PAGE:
Akercocke – Words That Go Unspoken, Deeds That Go Undone

Forgotten Legends is an ongoing series where we look back on those extraordinary yet often overlooked albums that are essential to any serious metal collection. They can be of any format, released at any time. As always, a dynamic range measurement is provided for reference.

Back in November of last year, AMG staffer Jean-Luc Ricard wrote such a glowing review for the album London by UK based Voices, that I made it a mission to seek this record out in the new year. And I’m so glad I did since it is everything that Jean-Luc said and more. Yet there was one thing about his stellar review that really bothered me after I initially read it – it’s beginning, which reads as follows:

“If you’re anything like me, you’re super awesome. But more to the point, you would have been saddened by the split of blackened death metal troublemakers Akercocke a couple of years ago. Perhaps the UK’s most consistently entertaining extreme metal act of the last decade, they seemed to improve on every album, reaching a pinnacle on 2007’s Antichrist.”

Many questions immediately ran through my mind after reading the above few statements: Am I indeed super awesome? (Dave, don’t answer that.) Who the heck is Akercocke? Why haven’t I heard of them or their Antichrist release before? Well after a bit of research, it turns out that I owe Jean-Luc not just one beer for helping me discover Voices, but two, since now you can consider me an Akercocke freak as well.

As his review briefly touched upon, Voices is essentially the spiritual successor to Akercocke, a project founded in 1997 by drummer David Gray and vocalist Jason Mendonça. Though self-released, the band’s first record, 1999’s Rape of the Bastard Nazarene, gained enough market penetration to attract Peaceville Records, who signed them to a one album deal soon after. Their follow up and Peaceville debut, The Goat of Mendes, was also generally well received and continued to expand upon their novel blackened death meets progressive metal formula. The band eventually wound up on Earache for a three album contract, which they completed in 2007 with the release of Antichrist. Antichrist proved to not only be their last record as a band, but one that caused quite a lot of controversy as well. It seems a US based pressing plant refused to even manufacture the CD due to its Satanic lyrics and general disdain for religion (I guess these guys probably aren’t Behemoth fans either. Shame. -Dave). In any event, the band officially broke up in 2012 and Gray and new Antichrist bassist Peter Benjamin went on to found Voices. The rest is as they say, history.

Now though I still owe Jean-Luc two whole Zimas, I’m still going to split hairs with him and claim that Akercocke’s true pinnacle came in the form of 2005’s Words That Go Unspoken, Deeds That Go Undone, not 2007’s Antichrist. Honestly, and I’m sure Jean-Luc would agree, you can’t go wrong with either, but Words was really what put these Brits on the proverbial map and the record that all ‘cocke noobs should start out with (I’m not going there. -Dave).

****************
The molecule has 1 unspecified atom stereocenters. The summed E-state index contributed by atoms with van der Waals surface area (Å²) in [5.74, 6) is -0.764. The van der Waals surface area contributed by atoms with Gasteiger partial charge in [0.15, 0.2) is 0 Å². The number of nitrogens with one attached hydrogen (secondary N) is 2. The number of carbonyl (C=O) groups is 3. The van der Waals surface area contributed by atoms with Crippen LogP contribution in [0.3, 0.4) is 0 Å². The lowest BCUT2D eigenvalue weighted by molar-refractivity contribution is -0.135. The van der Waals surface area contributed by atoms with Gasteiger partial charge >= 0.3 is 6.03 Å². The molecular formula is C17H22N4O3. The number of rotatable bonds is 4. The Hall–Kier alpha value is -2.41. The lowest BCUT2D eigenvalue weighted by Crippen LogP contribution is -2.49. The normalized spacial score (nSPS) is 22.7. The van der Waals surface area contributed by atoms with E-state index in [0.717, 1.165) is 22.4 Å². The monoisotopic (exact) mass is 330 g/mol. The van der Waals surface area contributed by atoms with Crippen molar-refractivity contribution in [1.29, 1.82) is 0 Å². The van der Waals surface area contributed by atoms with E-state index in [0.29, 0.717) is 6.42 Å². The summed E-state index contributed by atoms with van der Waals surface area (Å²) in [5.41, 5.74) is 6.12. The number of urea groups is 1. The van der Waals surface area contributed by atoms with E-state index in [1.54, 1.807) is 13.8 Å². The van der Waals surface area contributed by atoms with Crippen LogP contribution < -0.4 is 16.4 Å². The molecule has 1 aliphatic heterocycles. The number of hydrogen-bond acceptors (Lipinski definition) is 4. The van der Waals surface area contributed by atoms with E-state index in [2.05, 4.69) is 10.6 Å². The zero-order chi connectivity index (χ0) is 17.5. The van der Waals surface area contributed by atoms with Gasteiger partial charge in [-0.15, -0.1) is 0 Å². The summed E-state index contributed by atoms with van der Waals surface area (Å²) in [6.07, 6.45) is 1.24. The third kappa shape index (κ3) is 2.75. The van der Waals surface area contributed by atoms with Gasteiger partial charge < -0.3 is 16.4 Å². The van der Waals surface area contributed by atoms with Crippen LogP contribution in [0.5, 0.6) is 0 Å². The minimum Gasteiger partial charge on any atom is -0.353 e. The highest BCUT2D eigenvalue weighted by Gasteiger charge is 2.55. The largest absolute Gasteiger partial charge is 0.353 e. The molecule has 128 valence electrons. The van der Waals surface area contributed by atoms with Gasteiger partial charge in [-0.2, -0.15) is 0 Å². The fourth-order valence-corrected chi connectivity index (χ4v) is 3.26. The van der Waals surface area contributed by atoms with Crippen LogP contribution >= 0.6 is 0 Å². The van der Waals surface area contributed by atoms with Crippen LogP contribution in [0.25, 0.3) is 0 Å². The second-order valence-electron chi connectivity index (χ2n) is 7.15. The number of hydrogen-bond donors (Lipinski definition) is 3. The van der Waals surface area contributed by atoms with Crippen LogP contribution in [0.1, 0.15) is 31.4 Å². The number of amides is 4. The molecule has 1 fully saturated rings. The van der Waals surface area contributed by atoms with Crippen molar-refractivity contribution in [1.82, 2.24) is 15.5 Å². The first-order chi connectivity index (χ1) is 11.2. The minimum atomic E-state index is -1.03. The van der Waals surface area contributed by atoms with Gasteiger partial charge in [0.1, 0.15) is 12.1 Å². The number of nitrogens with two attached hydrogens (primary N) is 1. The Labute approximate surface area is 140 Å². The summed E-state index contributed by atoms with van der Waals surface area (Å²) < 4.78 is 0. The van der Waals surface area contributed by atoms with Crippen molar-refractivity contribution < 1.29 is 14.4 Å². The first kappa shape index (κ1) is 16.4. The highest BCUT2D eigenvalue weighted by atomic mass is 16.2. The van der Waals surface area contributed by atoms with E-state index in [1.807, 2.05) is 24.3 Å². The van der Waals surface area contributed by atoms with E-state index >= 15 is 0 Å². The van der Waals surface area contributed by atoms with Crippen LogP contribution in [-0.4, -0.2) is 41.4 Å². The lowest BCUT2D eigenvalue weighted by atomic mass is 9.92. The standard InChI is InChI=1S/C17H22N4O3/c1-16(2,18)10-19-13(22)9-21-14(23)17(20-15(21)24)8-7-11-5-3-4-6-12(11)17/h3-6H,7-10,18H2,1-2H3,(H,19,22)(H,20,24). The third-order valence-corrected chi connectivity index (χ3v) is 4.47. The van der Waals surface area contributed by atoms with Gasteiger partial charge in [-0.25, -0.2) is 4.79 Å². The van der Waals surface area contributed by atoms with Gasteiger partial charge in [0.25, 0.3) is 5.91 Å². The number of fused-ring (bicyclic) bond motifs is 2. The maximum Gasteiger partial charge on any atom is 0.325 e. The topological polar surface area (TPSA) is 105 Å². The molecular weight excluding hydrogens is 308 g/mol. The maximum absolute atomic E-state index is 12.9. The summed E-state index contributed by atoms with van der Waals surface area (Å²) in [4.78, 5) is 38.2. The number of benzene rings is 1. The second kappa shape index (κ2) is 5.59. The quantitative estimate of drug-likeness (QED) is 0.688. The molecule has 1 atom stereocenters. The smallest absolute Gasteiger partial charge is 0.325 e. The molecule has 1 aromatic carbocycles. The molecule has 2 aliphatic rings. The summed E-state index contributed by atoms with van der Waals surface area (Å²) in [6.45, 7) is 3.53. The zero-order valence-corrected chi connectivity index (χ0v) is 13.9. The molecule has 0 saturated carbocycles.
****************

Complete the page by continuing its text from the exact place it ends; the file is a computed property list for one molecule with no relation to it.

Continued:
What makes this record special is that up until this point, all of Akercocke’s progressive inklings, mainly in the form of some sprinkled in unorthodox instrumentation and clean vocal accompaniment, came off as more novelty than anything else. But with Words, their progressive and goth influences are fully integrated into the whole, with the riffs themselves no longer just designed to incinerate you on contact but actually supplement their less abrasive counterparts. Now, the goth rock and progressive melodies intertwine and enhance the Behemoth-esque sounding shit storms that comprise the bulk of their core sound.

If you are only going to sample one song off this record before deciding to go all in, then listen to the opener “Verdelet,” which runs through the full gamut of Akercocke’s sonic arsenal in a little under five minutes flat. Though the opening chug is an absolute head-snapper, please note how the clean vocal melodies come and go without ever downgrading the general ferocity of the track itself. That, in a nutshell, is what makes these Brits so special.

Words That Go Unspoken, Deeds That Go Undone also has the honor of being the first professionally sounding record in Akercocke’s career. The mix comes courtesy of Hall & Oates engineer Neil Karnon, while the master was engineered by Alan Douches of West West Side Music. Overall, despite the DR6 score you see below, this is one of Alan’s better sounding Loudness War style masters. What is particularly noteworthy is how great Gray’s banging sounds even at these compression levels. I won’t say they couldn’t sound even more booming, but man, you can tell this gentlemen is an absolute beast back there, and the record’s overall production really helps articulate that fact. Same hold trues for Theobalds’s bass guitar as well, which is very clean in the mix and available for your listening pleasure throughout. My only real complaint is this record never made its way onto wax. Hopefully, Earache exploits this fact and releases a FDR version in the near future.

Do yourself a favor: If like me, you never heard of Akercocke before but love the new Voices album, seek this record out now. It is an absolute modern day classic and one that should be a part of any extreme metal collection that worships acts like Behemoth, Ulcerate, and even Enslaved. It’s streaming on Earache’s Bandcamp page now and already a permanent part of our collection as well. Buy it. Seriously.

Dynamic Range